Next to The Matrix on the right side of the hall was a row of four machines used for the third and final side-tournament - 'Winner Takes It All', which ran from the show's opening until it closed on Saturday, and from the opening until 4:45pm on Sunday. This tournament was also run by Evert Brochez.
Each machine had a different type of high score competition. The Terminator 3 has the left flipper disabled and so had to be played with just the right one. The Tron was a regular high score challenge. The Addams Family had the flipper area covered for Tommy-like play, while the Devil Riders had swapped flippers but had to be played without crossing your arms.
All four Winner Takes It All machines cost €1 for a 3-ball game with the highest scorers on the four machines each day going into the semi-finals and then the final, which were held late Sunday afternoon.
The final four were Roy Wills, Brenn Oosterbaan, Franck Bona and Martijn van Aken.
Unfortunately we had to leave for our Eurotunnel train back home so couldn't watch the final, however Franck Bona took the honours and became the winner who took it all.
Which brings us to the Main Tournament's final. Roy Wils, Taco Wouters and Martin Ayub all reached the final after winning all their matches. Franck Bona made it into the final as the winner of the loser bracket, after beating Matthew Vince in the play-off.
The final consisted of three 4-player games played on machines chosen by the three undefeated finalists. Roy chose Tron, Martin picked Iron Man while Taco selected Rescue 911. In each case, the player choosing the machine took the player one position, while the other positions rotated between games. Points were awarded for the finishing positions after each game, with 4 points for a win, 2 points for second place, 1 point for third, and no points for coming fourth.
In the first game on Tron, Roy secured a convincing win with 102M to pick up 4 points. Martin was second on 45M, Taco third on 12M, while Franck never had a chance to get into the game and ended fourth on 10M.
Martin's choice of Iron Man was next, but it didn't turn out to be such a great choice as he could only end up third with 7.6M. Taco took the honours this time to pick up 4 points for his 28M, with Roy in second on 10.6M, picking up 2 more points. Once again, Franck had no luck and ended up fourth on 5.28M with no points.
So, going into the last game of the final, Roy led with 6 points, Taco was second with 5, Martin was on 3 points and Franck on 0 points.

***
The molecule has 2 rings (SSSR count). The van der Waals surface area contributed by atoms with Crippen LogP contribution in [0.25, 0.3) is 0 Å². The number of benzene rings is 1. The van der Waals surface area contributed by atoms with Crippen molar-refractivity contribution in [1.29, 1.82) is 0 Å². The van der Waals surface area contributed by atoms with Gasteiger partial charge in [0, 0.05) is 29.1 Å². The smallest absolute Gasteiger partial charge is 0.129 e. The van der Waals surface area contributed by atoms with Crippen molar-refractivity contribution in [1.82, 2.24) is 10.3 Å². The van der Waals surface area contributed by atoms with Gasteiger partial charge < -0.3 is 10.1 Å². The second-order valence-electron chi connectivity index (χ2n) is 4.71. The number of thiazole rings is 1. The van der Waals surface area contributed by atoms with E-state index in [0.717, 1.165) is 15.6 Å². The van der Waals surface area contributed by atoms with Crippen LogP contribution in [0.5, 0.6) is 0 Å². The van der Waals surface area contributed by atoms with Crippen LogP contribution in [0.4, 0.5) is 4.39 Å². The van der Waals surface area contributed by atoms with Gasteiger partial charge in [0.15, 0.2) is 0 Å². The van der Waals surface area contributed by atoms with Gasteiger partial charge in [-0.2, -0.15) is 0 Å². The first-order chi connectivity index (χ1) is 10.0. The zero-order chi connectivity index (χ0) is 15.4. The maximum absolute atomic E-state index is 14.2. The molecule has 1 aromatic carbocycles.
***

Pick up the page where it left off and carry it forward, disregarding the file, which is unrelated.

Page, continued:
Taco began on his choice of machine - Rescue 911.
He started with a solid first ball, taking advantage of his familiarity with a game largely unknown by the others.
Roy was player 2 and began his game next.
Roy held the ball on the flipper for a few seconds while he worked out his strategy, but unfortunately that was long enough for a 'feature' of this particular game to kick in and declare a ball was missing, killing the flippers and draining the ball.
This was deemed a serious malfunction which rendered the machine unsuitable for further play, and so Taco was asked to choose a different machine for the last game of the final.
After some deliberation he chose Creature from the Black Lagoon, and the final could resume.
Taco scored a solid, if unspectacular, 17.3M on his first ball. Roy then took over to play his first ball of three.
Roy's start wasn't so good, and his first ball ended with 5.2M on the board.
Martin played next and had a more solid start.
He ended his first ball with 30M.
Last was Franck. He couldn't win the final, but could he overcome his run of bad luck and finally get to have a decent shot at winning a game?
Unfortunately, it didn't appear his luck had changed as he languished in fourth place after the first ball.
The second ball did nothing much for any player, so the final was to be decided by what happened on ball three.
Taco improved only slightly to end just shy of 40M, which gave him a slender lead. If he could hold on it would give him 4 more points to make a total of 9 and give him the victory. Even if Martin overtook him and won, Taco would still end up on 7 points and in a potential tie with Roy and Martin.
Roy played next but he couldn't improve his position and was sitting in third place ahead of Franck.
Martin played his last ball and boosted his score considerably, ending on 159M - a lead of over 100M and what appeared to be a reasonably comfortable first place.
With everything pointing to a 3-way tie for first place, Franck played his last ball of the game, and the final.
In a characteristic comeback, he pulled his game back from last place, overtaking Roy and putting him out of the tie-break. But Franck hadn't finished playing, and he continued building his score. Now Taco's second place looked in danger as Franck edged closer and eventually overtook it, to put himself in second place.
Could he make up the 100M+ gap and win?
Sadly that was asking too much, but his final score of 60M turned around the final positions, as Roy stayed on 6 points, Taco added 1 point to his total to also end on 6 points. Franck collected his first points with 2 for second place, but Martin added 4 point to his total which gave him 7 points and the title of Belgian Open Pinball Champion.
The finishing positions in the third game was the only combination which could give Martin victory, so he gave Franck a big hug at the end of the game, thanking him for making the win possible.
There was a play-off for second and third places between Roy and Taco, played on AC/DC.
Taco won this one, taking second place overall. Then it was time for the presentation of the trophies and prizes.
That brings us to the end of this report from the new Belgian Open Pinball weekend.
Although there were one or two rough edges such as the score displays, the weekend must be judged a great success with everything appearing to run smoothly, thanks to the hard work of the team planning and running it.
They are already working on next year's event and are moving to a bigger venue in the larger neighbouring town of Sint-Niklaas, which has improved catering and accommodation options. Check the Pinball News Diary page for full details of where and when.
© Pinball News 2012